COLUMBA, SAINT (Irish, Co/um) (521-597), Irish saint (also Columkille "of the church"), was born on Dec. 7, 521, at Gartan in Co. Donegal. His father, Feidlimid, was a member of the reigning family in Ireland and was closely allied to that of Dalriada (Argyll) . His mother Eithne was descended from the king of Leinster. To these connections as much as to his piety and ability he owed his immense influence. Columba studied under the distinguished Finian of Moville (at the head of Strangford lough) and Finian of Clonard, and c. 551 was ordained priest. During his residence in Ireland he founded a number of churches and the famous monasteries Daire Calgaich (Derry), on the banks of Lough Foyle, and Dair-magh (Durrow) in King's county. In 563 Columba with 12 disciples established himself on the island of Hy or Iona, where he erected a church and a monastery, and in 565 applied himself to the task of converting the Picts. By his preaching, his holy life and miracles he converted the whole of northern Scotland and established many monasteries there, the monastery of Iona being regarded as the mother house and its abbots as the chief ecclesiastical rulers even of the bishops. Columba, in his character of chief ecclesiastical ruler, gave formal benediction acid inauguration to Aidan, the successor of Conall, as king of the Scots. He accompanied that prince to Ireland in 575, and took a leading part in a council held at Drumceat in Ulster, which determined the position of the ruler of Dalriada with regard to the king of Ireland. The last years of Columba's life appear to have been spent mainly at Iona, where he was already revered as a saint. He died on June 8, 597.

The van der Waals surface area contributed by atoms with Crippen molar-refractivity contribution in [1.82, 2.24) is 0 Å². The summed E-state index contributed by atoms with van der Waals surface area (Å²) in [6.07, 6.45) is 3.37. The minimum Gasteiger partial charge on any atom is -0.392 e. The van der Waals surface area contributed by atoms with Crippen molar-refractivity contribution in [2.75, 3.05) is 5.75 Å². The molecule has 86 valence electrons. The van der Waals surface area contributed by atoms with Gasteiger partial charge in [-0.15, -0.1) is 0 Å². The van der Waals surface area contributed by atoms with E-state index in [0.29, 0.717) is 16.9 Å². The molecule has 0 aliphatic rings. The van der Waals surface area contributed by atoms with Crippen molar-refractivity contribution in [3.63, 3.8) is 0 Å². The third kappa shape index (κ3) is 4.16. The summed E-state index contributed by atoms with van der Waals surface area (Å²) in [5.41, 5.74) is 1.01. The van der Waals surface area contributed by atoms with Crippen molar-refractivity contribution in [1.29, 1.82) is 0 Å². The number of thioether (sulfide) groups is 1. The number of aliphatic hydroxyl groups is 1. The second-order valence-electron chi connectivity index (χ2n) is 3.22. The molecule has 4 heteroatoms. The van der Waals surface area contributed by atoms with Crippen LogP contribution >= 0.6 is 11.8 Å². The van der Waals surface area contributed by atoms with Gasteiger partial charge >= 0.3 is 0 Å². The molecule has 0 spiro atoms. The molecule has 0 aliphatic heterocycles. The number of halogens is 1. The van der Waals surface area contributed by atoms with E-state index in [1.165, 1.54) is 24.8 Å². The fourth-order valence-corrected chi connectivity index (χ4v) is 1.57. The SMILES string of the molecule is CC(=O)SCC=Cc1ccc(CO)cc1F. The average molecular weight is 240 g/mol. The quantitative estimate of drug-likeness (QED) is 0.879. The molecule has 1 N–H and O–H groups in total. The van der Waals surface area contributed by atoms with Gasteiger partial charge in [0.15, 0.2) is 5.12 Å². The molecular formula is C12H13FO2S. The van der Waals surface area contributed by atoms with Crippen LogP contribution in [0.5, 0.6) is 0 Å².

Several Irish poems are ascribed to Columba, but they are manifestly of a later age. Three Latin hymns may be attributed to the saint with some degree of certainty.
The life of St. Columba by Cuminius, who became abbot of Iona in 657, was enlarged by Adamnan, who became abbot in 679. These narratives were supplemented by the notices given by Bede. See W. Reeves, Life of St. Columba, written by Adamnan (1857) ; W. F. Skene, Celtic Scotland, vol. ii. "Church and Culture" (1877).